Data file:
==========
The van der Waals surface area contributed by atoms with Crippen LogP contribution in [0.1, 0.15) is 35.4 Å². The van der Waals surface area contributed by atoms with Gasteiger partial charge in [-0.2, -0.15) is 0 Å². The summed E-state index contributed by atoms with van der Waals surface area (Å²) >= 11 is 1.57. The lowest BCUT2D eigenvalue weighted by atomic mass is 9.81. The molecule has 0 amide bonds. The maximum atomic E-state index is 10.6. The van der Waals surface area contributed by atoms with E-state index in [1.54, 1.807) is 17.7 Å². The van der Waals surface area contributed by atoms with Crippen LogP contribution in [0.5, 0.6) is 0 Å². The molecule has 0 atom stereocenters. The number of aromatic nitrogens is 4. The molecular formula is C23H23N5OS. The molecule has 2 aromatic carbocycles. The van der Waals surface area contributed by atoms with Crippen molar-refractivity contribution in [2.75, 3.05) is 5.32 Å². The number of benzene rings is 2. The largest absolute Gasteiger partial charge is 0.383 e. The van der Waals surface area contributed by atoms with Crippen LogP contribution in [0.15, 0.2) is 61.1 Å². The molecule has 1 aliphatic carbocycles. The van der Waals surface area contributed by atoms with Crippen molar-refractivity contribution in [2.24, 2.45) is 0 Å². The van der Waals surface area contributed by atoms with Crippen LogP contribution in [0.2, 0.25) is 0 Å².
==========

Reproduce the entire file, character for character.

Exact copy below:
The van der Waals surface area contributed by atoms with Crippen LogP contribution in [0.1, 0.15) is 35.4 Å². The van der Waals surface area contributed by atoms with Gasteiger partial charge in [-0.2, -0.15) is 0 Å². The summed E-state index contributed by atoms with van der Waals surface area (Å²) >= 11 is 1.57. The lowest BCUT2D eigenvalue weighted by atomic mass is 9.81. The molecule has 0 amide bonds. The maximum atomic E-state index is 10.6. The van der Waals surface area contributed by atoms with E-state index in [1.54, 1.807) is 17.7 Å². The van der Waals surface area contributed by atoms with Crippen LogP contribution in [0.5, 0.6) is 0 Å². The molecule has 0 atom stereocenters. The number of aromatic nitrogens is 4. The molecular formula is C23H23N5OS. The molecule has 2 aromatic carbocycles. The van der Waals surface area contributed by atoms with Crippen molar-refractivity contribution in [2.75, 3.05) is 5.32 Å². The number of benzene rings is 2. The largest absolute Gasteiger partial charge is 0.383 e. The van der Waals surface area contributed by atoms with Crippen LogP contribution in [0.15, 0.2) is 61.1 Å². The molecule has 1 aliphatic carbocycles. The van der Waals surface area contributed by atoms with Crippen molar-refractivity contribution in [2.24, 2.45) is 0 Å². The van der Waals surface area contributed by atoms with Crippen LogP contribution in [0.2, 0.25) is 0 Å².